MOLM which is reported to be about 17.3mg/100g DM (Rweyemamu, 2006). Some studies
have shown that breeds supplemented with vitamin C produce meat with high levels of pH
(>5.5) at different time intervals. For example, in a study conducted by Kremer et al. (1999),
the muscle pH measured in the right longissimus (LM) muscle post-mortem from pigs
supplemented with vitamin C had significantly higher pH (p<0.13) than muscles from
controls, which explains the low pH (5.2) at day1 in treatment 4 (0g/ton MOLM) negative
control in the present study.
The pH levels in all the treatments were generally constant from day1 to day5 (5.8-6.00). The
pH values reached their peak on day 6, and then declined on day 7 except for treatment 2.
This observation is similar to the one by Jang et al. (2011), where they tested the effect of
different basal diets on thighs of broiler meats. They observed that diets with antibiotics and
the one with vitamin E increased pH value when measured on day1, 3, and 5 on chicken
thighs compared to the meat from the chickens supplemented with basal diet only during a 5
day storage. Price and Schweigert (1987) reported that meat with a pH greater than 5.8 may
be more conductive to spoilage and result in decreased shelf life. However, according to
Greer and Murray (1988) lower pH product will visually have a shorter shelf life compared to
higher pH product, which may be due to less enzymatic reduction and faster rate of
myoglobin oxidation which is favoured at lower pH (Ledward, 1984). There were treatment
67

differences at day1 and day7,

with treatment 4 having low pH (5.2) while the other

treatments had a pH >5.5 at Day1 and constant decrease at Day7. The differences could be
due to different levels of MOLM in the. The high pH meat with lower lightness values and
higher redness values observed in this study supports the observations of Yang and Chen
(1993), who observed ground chicken meat adjusted to a high pH was darker and redder in
colour. However, the explanation for these observations is not clear and merits further
investigation.

68

Figure 4.1: Effect of treatment overtime (days) on the pH levels of broiler breast muscle

69

Table 4.1 shows the effect of days on colour (L*, a*, b*) and drip loss of chicken meat. The
lightness (L*) values were within the normal range of 50-56 for chicken meat (Petracci et al.,
2004) from day 1-5, but then decreased on day 6 to 49.3. Lorenzo and Gomez (2012) also
observed an increase in L* values during the early days of meat storage followed by a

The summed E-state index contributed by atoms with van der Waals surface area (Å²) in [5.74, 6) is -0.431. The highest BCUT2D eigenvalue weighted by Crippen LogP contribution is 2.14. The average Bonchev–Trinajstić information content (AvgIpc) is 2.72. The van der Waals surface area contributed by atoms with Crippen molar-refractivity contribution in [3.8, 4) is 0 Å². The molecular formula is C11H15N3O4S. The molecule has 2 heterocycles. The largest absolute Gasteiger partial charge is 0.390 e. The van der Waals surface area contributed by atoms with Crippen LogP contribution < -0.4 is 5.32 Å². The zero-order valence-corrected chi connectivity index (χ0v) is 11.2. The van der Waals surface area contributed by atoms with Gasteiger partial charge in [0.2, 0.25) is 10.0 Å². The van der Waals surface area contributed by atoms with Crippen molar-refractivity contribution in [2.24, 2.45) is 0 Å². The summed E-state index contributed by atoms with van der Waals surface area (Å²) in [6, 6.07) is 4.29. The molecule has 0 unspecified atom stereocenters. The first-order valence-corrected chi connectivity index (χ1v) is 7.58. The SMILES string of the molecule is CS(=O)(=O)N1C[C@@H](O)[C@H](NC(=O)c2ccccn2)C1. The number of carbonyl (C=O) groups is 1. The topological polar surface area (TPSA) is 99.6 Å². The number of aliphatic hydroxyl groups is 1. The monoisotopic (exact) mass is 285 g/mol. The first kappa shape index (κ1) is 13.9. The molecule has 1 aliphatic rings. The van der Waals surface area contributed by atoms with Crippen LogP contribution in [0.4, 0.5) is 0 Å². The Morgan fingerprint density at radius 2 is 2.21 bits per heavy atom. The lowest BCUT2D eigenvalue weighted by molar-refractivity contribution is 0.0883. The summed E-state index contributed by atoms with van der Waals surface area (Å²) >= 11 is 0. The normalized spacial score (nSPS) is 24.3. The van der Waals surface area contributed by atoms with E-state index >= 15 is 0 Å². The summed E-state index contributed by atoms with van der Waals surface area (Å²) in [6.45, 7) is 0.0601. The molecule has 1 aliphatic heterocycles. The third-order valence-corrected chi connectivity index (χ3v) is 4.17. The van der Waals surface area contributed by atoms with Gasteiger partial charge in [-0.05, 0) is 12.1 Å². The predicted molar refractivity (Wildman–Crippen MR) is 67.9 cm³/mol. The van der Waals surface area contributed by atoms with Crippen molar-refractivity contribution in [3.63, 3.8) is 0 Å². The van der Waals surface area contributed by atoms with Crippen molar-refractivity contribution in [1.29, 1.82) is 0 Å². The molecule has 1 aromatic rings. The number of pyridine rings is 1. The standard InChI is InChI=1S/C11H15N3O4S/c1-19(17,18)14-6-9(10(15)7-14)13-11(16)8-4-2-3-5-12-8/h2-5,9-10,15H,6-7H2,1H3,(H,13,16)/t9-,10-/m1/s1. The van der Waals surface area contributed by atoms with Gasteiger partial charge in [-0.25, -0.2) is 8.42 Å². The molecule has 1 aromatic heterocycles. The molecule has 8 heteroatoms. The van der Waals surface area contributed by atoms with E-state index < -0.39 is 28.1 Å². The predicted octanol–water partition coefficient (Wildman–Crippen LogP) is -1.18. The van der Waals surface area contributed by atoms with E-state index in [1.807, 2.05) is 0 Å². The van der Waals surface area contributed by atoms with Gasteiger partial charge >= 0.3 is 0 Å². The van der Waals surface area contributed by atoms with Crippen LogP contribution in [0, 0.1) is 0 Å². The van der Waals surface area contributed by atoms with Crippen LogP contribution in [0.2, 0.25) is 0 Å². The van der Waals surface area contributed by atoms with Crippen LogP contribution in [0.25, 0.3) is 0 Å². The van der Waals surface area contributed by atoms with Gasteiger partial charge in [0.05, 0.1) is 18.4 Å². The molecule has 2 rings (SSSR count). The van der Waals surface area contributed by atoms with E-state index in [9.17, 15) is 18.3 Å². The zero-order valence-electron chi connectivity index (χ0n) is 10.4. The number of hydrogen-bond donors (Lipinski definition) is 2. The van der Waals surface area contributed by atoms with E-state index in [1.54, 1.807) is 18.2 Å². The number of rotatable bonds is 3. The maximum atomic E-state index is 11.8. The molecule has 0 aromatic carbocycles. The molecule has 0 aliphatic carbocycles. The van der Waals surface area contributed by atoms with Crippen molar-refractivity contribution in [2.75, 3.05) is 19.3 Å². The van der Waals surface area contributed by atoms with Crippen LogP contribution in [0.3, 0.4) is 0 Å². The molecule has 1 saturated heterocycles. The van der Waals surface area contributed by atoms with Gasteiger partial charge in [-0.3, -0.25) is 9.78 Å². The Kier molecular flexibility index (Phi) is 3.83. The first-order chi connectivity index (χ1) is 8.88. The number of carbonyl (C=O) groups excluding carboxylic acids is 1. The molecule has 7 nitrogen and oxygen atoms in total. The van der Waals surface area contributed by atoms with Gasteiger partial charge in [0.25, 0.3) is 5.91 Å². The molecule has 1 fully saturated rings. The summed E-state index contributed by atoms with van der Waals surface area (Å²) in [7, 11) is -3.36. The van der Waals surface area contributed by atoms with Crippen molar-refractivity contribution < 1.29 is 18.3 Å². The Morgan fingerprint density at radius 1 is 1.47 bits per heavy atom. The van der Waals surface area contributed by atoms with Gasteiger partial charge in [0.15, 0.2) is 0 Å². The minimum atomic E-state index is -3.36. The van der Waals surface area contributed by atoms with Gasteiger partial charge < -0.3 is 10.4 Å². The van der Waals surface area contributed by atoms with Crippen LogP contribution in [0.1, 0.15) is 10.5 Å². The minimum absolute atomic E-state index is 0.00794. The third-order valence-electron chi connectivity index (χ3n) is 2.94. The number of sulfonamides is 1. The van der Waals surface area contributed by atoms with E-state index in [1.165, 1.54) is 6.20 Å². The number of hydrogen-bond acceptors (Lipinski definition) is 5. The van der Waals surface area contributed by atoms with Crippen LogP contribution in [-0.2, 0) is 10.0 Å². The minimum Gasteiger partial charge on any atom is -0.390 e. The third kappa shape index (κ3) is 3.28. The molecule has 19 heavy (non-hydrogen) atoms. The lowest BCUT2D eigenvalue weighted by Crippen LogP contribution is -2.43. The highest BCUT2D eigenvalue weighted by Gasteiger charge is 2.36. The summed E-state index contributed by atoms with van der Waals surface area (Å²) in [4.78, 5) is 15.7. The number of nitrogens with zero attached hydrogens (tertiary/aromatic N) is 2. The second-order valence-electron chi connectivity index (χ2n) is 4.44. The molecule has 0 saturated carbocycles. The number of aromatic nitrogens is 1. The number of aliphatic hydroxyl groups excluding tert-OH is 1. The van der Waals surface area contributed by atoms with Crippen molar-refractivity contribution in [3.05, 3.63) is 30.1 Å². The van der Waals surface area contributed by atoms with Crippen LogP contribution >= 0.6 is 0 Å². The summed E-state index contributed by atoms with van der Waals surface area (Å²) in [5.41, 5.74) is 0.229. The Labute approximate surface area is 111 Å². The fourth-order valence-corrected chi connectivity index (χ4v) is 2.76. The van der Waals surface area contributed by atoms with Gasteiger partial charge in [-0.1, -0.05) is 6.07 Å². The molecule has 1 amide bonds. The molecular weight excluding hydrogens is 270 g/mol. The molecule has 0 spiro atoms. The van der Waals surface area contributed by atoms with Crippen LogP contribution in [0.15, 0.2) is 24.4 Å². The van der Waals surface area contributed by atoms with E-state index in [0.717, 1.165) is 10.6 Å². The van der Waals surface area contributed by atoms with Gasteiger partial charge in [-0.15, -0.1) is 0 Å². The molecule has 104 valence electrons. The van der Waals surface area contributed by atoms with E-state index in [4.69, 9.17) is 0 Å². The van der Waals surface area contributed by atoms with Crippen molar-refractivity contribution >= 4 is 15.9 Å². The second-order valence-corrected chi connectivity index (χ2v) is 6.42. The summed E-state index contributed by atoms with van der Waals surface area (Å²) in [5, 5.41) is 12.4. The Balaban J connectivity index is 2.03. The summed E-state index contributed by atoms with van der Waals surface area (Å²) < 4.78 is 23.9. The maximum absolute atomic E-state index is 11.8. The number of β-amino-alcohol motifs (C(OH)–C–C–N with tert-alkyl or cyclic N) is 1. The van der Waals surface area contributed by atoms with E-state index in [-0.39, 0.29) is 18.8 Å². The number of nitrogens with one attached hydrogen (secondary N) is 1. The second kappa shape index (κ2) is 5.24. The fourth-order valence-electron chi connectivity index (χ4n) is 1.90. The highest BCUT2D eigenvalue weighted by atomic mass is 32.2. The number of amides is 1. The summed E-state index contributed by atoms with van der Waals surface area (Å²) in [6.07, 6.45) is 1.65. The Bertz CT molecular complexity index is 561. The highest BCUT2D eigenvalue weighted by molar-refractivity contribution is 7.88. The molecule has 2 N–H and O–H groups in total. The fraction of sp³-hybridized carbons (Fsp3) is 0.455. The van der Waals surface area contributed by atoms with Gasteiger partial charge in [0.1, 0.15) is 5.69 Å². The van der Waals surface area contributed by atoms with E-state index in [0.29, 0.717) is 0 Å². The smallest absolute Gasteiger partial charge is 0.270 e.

decrease from day 7. Other studies have also shown that L* values decrease towards the end
of meat storage (Bingol and Ergun, 2011). As expected, the drip loss values increased with
storage time. Accelerated pHu decline (Figure 4.1) are related to unacceptable drip loss
increase (Table 4.1). This is in agreement with the findings by Muchenje et al. (2009).

70

Table 4.1: Least square means and standard errors for L*, a*, b* and pH, Drip loss of
chicken meat as affected by storage time (Days)

DAYS
Attributes

SEM

L*

54.9de

54.0d

52.7c

54.2d

55.6e

49.3b

47.3a

a*

4.8d

3.2a

4.9de

5.3c

3.5b

4.5c

4.8d

0.53

b*

12.9c

11.6a

13.2d

12.3b

12.8c

15.2f

14.1e

0.62

Drip loss
abc

1.1

1.5

2.3

2.4

2.8

2.7

de

2.8

means with different superscripts in a row are different (P < 0.05)

SE=standard error of means


L*=lightness, a*=redness, b*=yellowness

71

1.28

0.18

Table 4.2. shows the effect of MOLM on post slaughter colour and drip loss of chicken breast
meat. Treatment had an effect (P<0.05) on the colour of the broiler breast meat which could
be attributed to the antioxidant activity in MOLM (Moyo et al., 2012). Bucklley and
Morrissey (1992) reported that feeding poultry higher levels of natural dietary antioxidants
provides the poultry industry with a simple method for improving the oxidative stability and
shelf-life of poultry meats. The highest b* values were observed in broiler meat from
treatment 1. This could be due to high beta carotene content in MOLM consumed by chicken
in this treatment (Moyo et al. 2011; Richter et al. 2003; Reyes-Sanchez et al. 2006) which
had the highest inclusion of MOLM (1000g/ton) than the other treatments. These
observations could be due to vitamin E since it is reported to prevent discolouration and is
known of extending colour display-life of meat (Faustman et al. 1989; Arnold et al., 1992).
Dietary treatments had no (P>0.05) effect on drip loss. This concurs with the findings by
Lawrie (1998) that diet does not seem to affect the drip loss whilst Comale et al. (2011)
reported that drip and cooking losses are not globally influenced by the use of the
phytotherapic compound in the diets.

Table 4.2: Least square means and standard errors for L*, a*, b* and drip loss of meat
samples (chicken) as affected by treatment
TREATMENTS
1
2
3
4
Attributes (1000g/tonMOLM) (750g/tonMOLM) (500g/tonMOLM) (0MOLM) SEM

L*

55.4b

51.8a

51.7a

51.4a

0.97

a*

4.1b

3.7a

5.2d

4.8c

0.40

b*
Drip loss

14.1d

12.4a
2.4

13.3c
2.3

12.9b
2.0

0.47

72

2.1

abc

0.13

means with different superscripts in a row are different (P < 0.05)

SEM= standard error of means


L*= lightness, a*=redness, b*=yellowness

4.6. Conclusion